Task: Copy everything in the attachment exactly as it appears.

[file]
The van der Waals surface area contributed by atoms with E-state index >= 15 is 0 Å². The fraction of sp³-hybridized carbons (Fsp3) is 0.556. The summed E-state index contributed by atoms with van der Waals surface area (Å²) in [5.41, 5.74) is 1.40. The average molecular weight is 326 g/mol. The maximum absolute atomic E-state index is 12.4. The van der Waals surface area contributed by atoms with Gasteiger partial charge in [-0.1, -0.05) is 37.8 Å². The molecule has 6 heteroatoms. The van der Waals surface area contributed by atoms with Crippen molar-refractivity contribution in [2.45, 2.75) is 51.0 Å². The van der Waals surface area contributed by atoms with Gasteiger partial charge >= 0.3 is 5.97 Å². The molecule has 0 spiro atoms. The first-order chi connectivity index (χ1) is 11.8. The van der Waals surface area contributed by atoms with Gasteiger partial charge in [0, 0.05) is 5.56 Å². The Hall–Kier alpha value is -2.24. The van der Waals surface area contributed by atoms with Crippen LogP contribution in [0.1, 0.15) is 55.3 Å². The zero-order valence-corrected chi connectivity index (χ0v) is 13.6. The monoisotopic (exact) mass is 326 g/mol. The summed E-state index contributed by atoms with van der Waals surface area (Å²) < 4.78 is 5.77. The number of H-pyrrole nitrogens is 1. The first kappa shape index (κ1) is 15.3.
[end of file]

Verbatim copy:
The van der Waals surface area contributed by atoms with E-state index >= 15 is 0 Å². The fraction of sp³-hybridized carbons (Fsp3) is 0.556. The summed E-state index contributed by atoms with van der Waals surface area (Å²) in [5.41, 5.74) is 1.40. The average molecular weight is 326 g/mol. The maximum absolute atomic E-state index is 12.4. The van der Waals surface area contributed by atoms with Gasteiger partial charge in [-0.1, -0.05) is 37.8 Å². The molecule has 6 heteroatoms. The van der Waals surface area contributed by atoms with Crippen molar-refractivity contribution in [2.45, 2.75) is 51.0 Å². The van der Waals surface area contributed by atoms with Gasteiger partial charge >= 0.3 is 5.97 Å². The molecule has 0 spiro atoms. The first-order chi connectivity index (χ1) is 11.8. The van der Waals surface area contributed by atoms with Gasteiger partial charge in [0, 0.05) is 5.56 Å². The Hall–Kier alpha value is -2.24. The van der Waals surface area contributed by atoms with Crippen LogP contribution in [0.1, 0.15) is 55.3 Å². The zero-order valence-corrected chi connectivity index (χ0v) is 13.6. The monoisotopic (exact) mass is 326 g/mol. The summed E-state index contributed by atoms with van der Waals surface area (Å²) < 4.78 is 5.77. The number of H-pyrrole nitrogens is 1. The first kappa shape index (κ1) is 15.3.